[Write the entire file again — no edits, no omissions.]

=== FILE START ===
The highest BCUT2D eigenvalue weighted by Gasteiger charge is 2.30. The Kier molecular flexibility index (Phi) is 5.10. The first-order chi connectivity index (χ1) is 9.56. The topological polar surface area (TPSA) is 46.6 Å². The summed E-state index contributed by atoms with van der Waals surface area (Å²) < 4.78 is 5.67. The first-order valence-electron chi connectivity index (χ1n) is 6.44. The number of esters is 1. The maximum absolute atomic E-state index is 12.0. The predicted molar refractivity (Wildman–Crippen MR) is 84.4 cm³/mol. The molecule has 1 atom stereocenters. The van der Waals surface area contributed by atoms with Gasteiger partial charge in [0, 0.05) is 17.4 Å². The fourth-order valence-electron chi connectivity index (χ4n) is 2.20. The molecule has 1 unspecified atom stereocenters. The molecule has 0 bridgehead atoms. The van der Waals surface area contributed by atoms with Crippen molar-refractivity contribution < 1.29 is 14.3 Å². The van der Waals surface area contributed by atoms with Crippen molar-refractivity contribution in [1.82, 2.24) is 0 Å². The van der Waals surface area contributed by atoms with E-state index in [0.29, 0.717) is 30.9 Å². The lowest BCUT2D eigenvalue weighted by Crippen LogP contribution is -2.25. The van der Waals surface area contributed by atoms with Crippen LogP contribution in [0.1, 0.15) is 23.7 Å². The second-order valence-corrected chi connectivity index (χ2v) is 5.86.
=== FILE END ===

The highest BCUT2D eigenvalue weighted by Gasteiger charge is 2.30. The Kier molecular flexibility index (Phi) is 5.10. The first-order chi connectivity index (χ1) is 9.56. The topological polar surface area (TPSA) is 46.6 Å². The summed E-state index contributed by atoms with van der Waals surface area (Å²) < 4.78 is 5.67. The first-order valence-electron chi connectivity index (χ1n) is 6.44. The number of esters is 1. The maximum absolute atomic E-state index is 12.0. The predicted molar refractivity (Wildman–Crippen MR) is 84.4 cm³/mol. The molecule has 1 atom stereocenters. The van der Waals surface area contributed by atoms with Gasteiger partial charge in [0, 0.05) is 17.4 Å². The fourth-order valence-electron chi connectivity index (χ4n) is 2.20. The molecule has 1 unspecified atom stereocenters. The molecule has 0 bridgehead atoms. The van der Waals surface area contributed by atoms with Crippen molar-refractivity contribution < 1.29 is 14.3 Å². The van der Waals surface area contributed by atoms with Crippen molar-refractivity contribution in [1.82, 2.24) is 0 Å². The van der Waals surface area contributed by atoms with E-state index in [0.29, 0.717) is 30.9 Å². The lowest BCUT2D eigenvalue weighted by Crippen LogP contribution is -2.25. The van der Waals surface area contributed by atoms with Crippen LogP contribution in [0.1, 0.15) is 23.7 Å². The second-order valence-corrected chi connectivity index (χ2v) is 5.86.